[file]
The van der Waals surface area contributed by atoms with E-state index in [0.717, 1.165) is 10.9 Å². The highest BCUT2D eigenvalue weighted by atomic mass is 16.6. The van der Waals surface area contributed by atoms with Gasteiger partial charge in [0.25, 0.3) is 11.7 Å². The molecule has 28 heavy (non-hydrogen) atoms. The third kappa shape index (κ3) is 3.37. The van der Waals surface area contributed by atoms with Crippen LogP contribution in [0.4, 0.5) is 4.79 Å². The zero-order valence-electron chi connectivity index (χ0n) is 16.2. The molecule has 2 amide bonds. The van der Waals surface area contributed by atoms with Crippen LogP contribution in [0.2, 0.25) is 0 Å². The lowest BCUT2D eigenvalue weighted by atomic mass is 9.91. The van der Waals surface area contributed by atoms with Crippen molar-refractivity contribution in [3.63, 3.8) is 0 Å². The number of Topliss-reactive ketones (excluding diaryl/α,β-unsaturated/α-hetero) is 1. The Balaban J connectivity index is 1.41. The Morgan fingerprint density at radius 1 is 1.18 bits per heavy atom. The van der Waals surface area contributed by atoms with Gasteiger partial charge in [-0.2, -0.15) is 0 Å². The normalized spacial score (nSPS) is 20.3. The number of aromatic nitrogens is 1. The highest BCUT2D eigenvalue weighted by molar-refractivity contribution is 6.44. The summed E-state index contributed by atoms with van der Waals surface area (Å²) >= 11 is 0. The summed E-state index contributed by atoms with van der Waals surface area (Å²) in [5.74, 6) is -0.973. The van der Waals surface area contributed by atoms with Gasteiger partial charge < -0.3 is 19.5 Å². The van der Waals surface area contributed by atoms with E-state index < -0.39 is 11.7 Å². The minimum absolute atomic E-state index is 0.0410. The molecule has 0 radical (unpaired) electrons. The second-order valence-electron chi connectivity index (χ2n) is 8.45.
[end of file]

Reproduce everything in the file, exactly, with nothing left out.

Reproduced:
The van der Waals surface area contributed by atoms with E-state index in [0.717, 1.165) is 10.9 Å². The highest BCUT2D eigenvalue weighted by atomic mass is 16.6. The van der Waals surface area contributed by atoms with Gasteiger partial charge in [0.25, 0.3) is 11.7 Å². The molecule has 28 heavy (non-hydrogen) atoms. The third kappa shape index (κ3) is 3.37. The van der Waals surface area contributed by atoms with Crippen LogP contribution in [0.4, 0.5) is 4.79 Å². The zero-order valence-electron chi connectivity index (χ0n) is 16.2. The molecule has 2 amide bonds. The van der Waals surface area contributed by atoms with Crippen LogP contribution in [0.2, 0.25) is 0 Å². The lowest BCUT2D eigenvalue weighted by atomic mass is 9.91. The van der Waals surface area contributed by atoms with Crippen molar-refractivity contribution in [3.63, 3.8) is 0 Å². The number of Topliss-reactive ketones (excluding diaryl/α,β-unsaturated/α-hetero) is 1. The Balaban J connectivity index is 1.41. The Morgan fingerprint density at radius 1 is 1.18 bits per heavy atom. The van der Waals surface area contributed by atoms with Gasteiger partial charge in [-0.2, -0.15) is 0 Å². The normalized spacial score (nSPS) is 20.3. The number of aromatic nitrogens is 1. The highest BCUT2D eigenvalue weighted by molar-refractivity contribution is 6.44. The summed E-state index contributed by atoms with van der Waals surface area (Å²) >= 11 is 0. The summed E-state index contributed by atoms with van der Waals surface area (Å²) in [5.74, 6) is -0.973. The van der Waals surface area contributed by atoms with Gasteiger partial charge < -0.3 is 19.5 Å². The van der Waals surface area contributed by atoms with E-state index < -0.39 is 11.7 Å². The minimum absolute atomic E-state index is 0.0410. The molecule has 0 radical (unpaired) electrons. The second-order valence-electron chi connectivity index (χ2n) is 8.45.